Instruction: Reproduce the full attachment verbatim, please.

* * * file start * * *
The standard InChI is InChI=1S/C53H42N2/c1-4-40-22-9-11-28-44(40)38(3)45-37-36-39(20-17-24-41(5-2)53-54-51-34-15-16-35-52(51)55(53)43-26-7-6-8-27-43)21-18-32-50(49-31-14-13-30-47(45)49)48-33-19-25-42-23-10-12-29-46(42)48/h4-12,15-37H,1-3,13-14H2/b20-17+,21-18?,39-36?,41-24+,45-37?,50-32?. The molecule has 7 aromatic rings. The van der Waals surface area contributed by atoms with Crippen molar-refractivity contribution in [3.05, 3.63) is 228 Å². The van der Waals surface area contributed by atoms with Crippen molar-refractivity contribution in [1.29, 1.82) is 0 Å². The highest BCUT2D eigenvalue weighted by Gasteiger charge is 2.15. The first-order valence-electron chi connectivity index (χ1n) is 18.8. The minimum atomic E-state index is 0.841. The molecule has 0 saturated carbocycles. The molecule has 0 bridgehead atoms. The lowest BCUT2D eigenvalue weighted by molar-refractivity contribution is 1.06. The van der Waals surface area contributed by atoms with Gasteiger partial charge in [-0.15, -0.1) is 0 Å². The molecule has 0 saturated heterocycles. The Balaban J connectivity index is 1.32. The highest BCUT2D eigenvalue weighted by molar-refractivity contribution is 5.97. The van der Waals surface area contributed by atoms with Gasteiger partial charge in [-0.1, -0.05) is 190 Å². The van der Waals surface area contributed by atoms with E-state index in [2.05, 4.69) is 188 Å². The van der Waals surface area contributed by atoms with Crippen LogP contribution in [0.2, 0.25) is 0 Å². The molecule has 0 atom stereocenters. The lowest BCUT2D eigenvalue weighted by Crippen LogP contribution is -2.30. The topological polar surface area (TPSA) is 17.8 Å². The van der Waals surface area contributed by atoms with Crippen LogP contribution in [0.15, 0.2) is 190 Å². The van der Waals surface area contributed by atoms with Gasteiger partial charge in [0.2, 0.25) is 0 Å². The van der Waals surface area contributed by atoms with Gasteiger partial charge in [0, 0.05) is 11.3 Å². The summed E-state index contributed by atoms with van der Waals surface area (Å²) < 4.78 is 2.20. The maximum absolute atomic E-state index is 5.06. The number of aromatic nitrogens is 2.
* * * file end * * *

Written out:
The standard InChI is InChI=1S/C53H42N2/c1-4-40-22-9-11-28-44(40)38(3)45-37-36-39(20-17-24-41(5-2)53-54-51-34-15-16-35-52(51)55(53)43-26-7-6-8-27-43)21-18-32-50(49-31-14-13-30-47(45)49)48-33-19-25-42-23-10-12-29-46(42)48/h4-12,15-37H,1-3,13-14H2/b20-17+,21-18?,39-36?,41-24+,45-37?,50-32?. The molecule has 7 aromatic rings. The van der Waals surface area contributed by atoms with Crippen molar-refractivity contribution in [3.05, 3.63) is 228 Å². The van der Waals surface area contributed by atoms with Crippen molar-refractivity contribution in [1.29, 1.82) is 0 Å². The highest BCUT2D eigenvalue weighted by Gasteiger charge is 2.15. The first-order valence-electron chi connectivity index (χ1n) is 18.8. The minimum atomic E-state index is 0.841. The molecule has 0 saturated carbocycles. The molecule has 0 bridgehead atoms. The lowest BCUT2D eigenvalue weighted by molar-refractivity contribution is 1.06. The van der Waals surface area contributed by atoms with Gasteiger partial charge in [-0.15, -0.1) is 0 Å². The molecule has 0 saturated heterocycles. The Balaban J connectivity index is 1.32. The highest BCUT2D eigenvalue weighted by molar-refractivity contribution is 5.97. The van der Waals surface area contributed by atoms with Gasteiger partial charge in [-0.1, -0.05) is 190 Å². The van der Waals surface area contributed by atoms with E-state index in [2.05, 4.69) is 188 Å². The van der Waals surface area contributed by atoms with Crippen LogP contribution in [0.2, 0.25) is 0 Å². The molecule has 0 atom stereocenters. The lowest BCUT2D eigenvalue weighted by Crippen LogP contribution is -2.30. The topological polar surface area (TPSA) is 17.8 Å². The van der Waals surface area contributed by atoms with Crippen LogP contribution in [0.15, 0.2) is 190 Å². The van der Waals surface area contributed by atoms with Gasteiger partial charge in [0.2, 0.25) is 0 Å². The van der Waals surface area contributed by atoms with Gasteiger partial charge in [0, 0.05) is 11.3 Å². The summed E-state index contributed by atoms with van der Waals surface area (Å²) < 4.78 is 2.20. The maximum absolute atomic E-state index is 5.06. The number of aromatic nitrogens is 2.